Against this backdrop, I have decided to write to the authorities concerned to ask them to confirm their continued desire to license a new casino. I am sure that both Houses will wish to take account of a renewed commitment from the areas concerned when the time comes to consider this matter again. If any of the authorities have had a change of heart, I will not include them in the new legislation. The Gambling Act requires only that up to eight authorities in each category are identified.

While there may have been broad agreement on the 16, it was equally clear that, as the Prime Minister made plain last week, there is no such consensus over the regional casino. Although much of the debate focused on the merits of the Casino Advisory Panel’s recommendation of Manchester as compared to Blackpool, many Members of all sides of both Houses expressed serious doubts about whether we should have a regional casino at all. We have taken heed of those concerns.

The Gambling Act, which is due to come into force on 1 September this year, introduces one of the most rigorous regulatory regimes anywhere in the world. It is why we enshrined at the heart of that legislation the three key objectives of keeping crime out of gambling, keeping it fair for the consumer and—our number-one priority—protecting children and vulnerable people.

Later in the year, the independent Gambling Commission will publish a new study into the prevalence of gambling. This will provide updated information about the rate of gambling and problem gambling in this country. The gambling industry is on notice that if, despite the very stringent safeguards we have introduced, the incidence of problem gambling increases, we have taken the powers to introduce even tougher protections. I have also decided that it is right to pause and to wait for the results of the prevalence study to be published in September before reaching a decision on how best to respond to the decision of the House of Lords to defeat the casino areas order.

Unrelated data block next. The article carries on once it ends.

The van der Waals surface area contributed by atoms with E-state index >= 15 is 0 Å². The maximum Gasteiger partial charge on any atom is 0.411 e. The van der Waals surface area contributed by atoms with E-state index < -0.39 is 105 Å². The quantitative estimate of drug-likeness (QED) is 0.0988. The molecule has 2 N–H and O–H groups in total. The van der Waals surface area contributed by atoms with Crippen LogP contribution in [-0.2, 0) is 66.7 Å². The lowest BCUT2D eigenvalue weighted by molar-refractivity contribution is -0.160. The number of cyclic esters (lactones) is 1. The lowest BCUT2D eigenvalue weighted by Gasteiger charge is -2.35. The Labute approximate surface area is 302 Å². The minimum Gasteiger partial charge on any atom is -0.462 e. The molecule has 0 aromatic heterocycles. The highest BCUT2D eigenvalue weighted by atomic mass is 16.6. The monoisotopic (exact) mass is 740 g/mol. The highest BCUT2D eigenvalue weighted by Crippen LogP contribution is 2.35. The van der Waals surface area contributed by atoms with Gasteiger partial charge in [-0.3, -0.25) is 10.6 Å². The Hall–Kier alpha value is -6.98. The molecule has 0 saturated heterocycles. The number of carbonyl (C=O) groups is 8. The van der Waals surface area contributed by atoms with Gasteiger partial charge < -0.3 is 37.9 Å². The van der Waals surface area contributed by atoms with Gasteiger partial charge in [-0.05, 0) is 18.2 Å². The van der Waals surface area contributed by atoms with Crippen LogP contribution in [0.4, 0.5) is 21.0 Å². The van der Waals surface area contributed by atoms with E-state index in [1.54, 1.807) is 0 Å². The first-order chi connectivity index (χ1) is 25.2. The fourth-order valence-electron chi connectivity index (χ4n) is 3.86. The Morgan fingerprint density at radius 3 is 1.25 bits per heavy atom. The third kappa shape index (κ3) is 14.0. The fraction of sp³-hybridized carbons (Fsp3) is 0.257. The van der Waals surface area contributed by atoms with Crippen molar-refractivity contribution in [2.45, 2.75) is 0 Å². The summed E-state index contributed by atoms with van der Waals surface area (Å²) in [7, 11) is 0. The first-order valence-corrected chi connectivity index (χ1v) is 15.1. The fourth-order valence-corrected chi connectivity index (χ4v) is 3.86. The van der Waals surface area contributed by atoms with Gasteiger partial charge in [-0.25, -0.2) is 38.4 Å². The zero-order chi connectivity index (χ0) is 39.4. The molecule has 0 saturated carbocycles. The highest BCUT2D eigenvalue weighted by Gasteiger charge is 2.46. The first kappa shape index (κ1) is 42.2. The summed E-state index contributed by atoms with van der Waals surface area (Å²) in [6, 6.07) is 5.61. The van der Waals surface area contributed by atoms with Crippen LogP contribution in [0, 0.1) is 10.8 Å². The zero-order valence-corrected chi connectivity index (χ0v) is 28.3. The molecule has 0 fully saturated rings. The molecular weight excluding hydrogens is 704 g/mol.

The Government’s overriding priority has always been to minimise the potential for harm arising from such developments. At the same time, we have wanted to respond positively to the significant number of local authorities keen to explore the potential of a regional casino to contribute to regeneration in their communities. That is why the new casino provisions were introduced in the first place. The need for regeneration in east Manchester was a significant factor in the success of the city’s application to the Casino Advisory Panel.

In view of the very real concern surrounding the regional casino, it would be prudent to examine afresh whether deprived areas can be equally well served by other forms of regeneration. The Government are taking forward this issue.

In the mean time, we are proceeding with the urgent task of completing the implementation of the Gambling Act. Protecting children and consumers is our number-one priority. I will ensure that our new system of regulation, as it covers every aspect of casinos and other gambling premises—from advertising to checks on entry to controls on games and machines—will place public protection first.